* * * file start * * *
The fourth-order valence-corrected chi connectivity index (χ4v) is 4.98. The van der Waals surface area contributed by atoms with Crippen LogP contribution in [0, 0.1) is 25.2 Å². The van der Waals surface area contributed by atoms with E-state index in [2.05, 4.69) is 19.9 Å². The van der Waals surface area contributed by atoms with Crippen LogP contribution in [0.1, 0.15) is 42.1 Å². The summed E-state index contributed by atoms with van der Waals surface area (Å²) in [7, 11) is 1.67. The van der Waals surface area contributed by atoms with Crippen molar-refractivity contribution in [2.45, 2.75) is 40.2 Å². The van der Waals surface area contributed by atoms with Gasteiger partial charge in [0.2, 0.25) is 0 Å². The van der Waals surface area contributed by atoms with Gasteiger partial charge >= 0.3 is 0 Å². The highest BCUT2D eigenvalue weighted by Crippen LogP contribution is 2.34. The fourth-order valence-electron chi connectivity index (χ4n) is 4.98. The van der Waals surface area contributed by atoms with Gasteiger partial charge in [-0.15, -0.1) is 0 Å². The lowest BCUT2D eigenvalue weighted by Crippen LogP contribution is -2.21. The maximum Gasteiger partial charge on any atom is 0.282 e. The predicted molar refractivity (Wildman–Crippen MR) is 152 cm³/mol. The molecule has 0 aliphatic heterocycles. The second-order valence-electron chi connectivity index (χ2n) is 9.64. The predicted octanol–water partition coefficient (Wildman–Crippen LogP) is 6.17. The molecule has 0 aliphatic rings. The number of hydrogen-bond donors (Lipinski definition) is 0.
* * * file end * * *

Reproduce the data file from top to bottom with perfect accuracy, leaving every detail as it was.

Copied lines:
The fourth-order valence-corrected chi connectivity index (χ4v) is 4.98. The van der Waals surface area contributed by atoms with Crippen LogP contribution in [0, 0.1) is 25.2 Å². The van der Waals surface area contributed by atoms with E-state index in [2.05, 4.69) is 19.9 Å². The van der Waals surface area contributed by atoms with Crippen LogP contribution in [0.1, 0.15) is 42.1 Å². The summed E-state index contributed by atoms with van der Waals surface area (Å²) in [7, 11) is 1.67. The van der Waals surface area contributed by atoms with Crippen molar-refractivity contribution in [2.45, 2.75) is 40.2 Å². The van der Waals surface area contributed by atoms with Gasteiger partial charge in [0.2, 0.25) is 0 Å². The van der Waals surface area contributed by atoms with Gasteiger partial charge >= 0.3 is 0 Å². The highest BCUT2D eigenvalue weighted by Crippen LogP contribution is 2.34. The fourth-order valence-electron chi connectivity index (χ4n) is 4.98. The van der Waals surface area contributed by atoms with Gasteiger partial charge in [-0.15, -0.1) is 0 Å². The lowest BCUT2D eigenvalue weighted by Crippen LogP contribution is -2.21. The maximum Gasteiger partial charge on any atom is 0.282 e. The predicted molar refractivity (Wildman–Crippen MR) is 152 cm³/mol. The molecule has 0 aliphatic heterocycles. The second-order valence-electron chi connectivity index (χ2n) is 9.64. The predicted octanol–water partition coefficient (Wildman–Crippen LogP) is 6.17. The molecule has 0 aliphatic rings. The number of hydrogen-bond donors (Lipinski definition) is 0.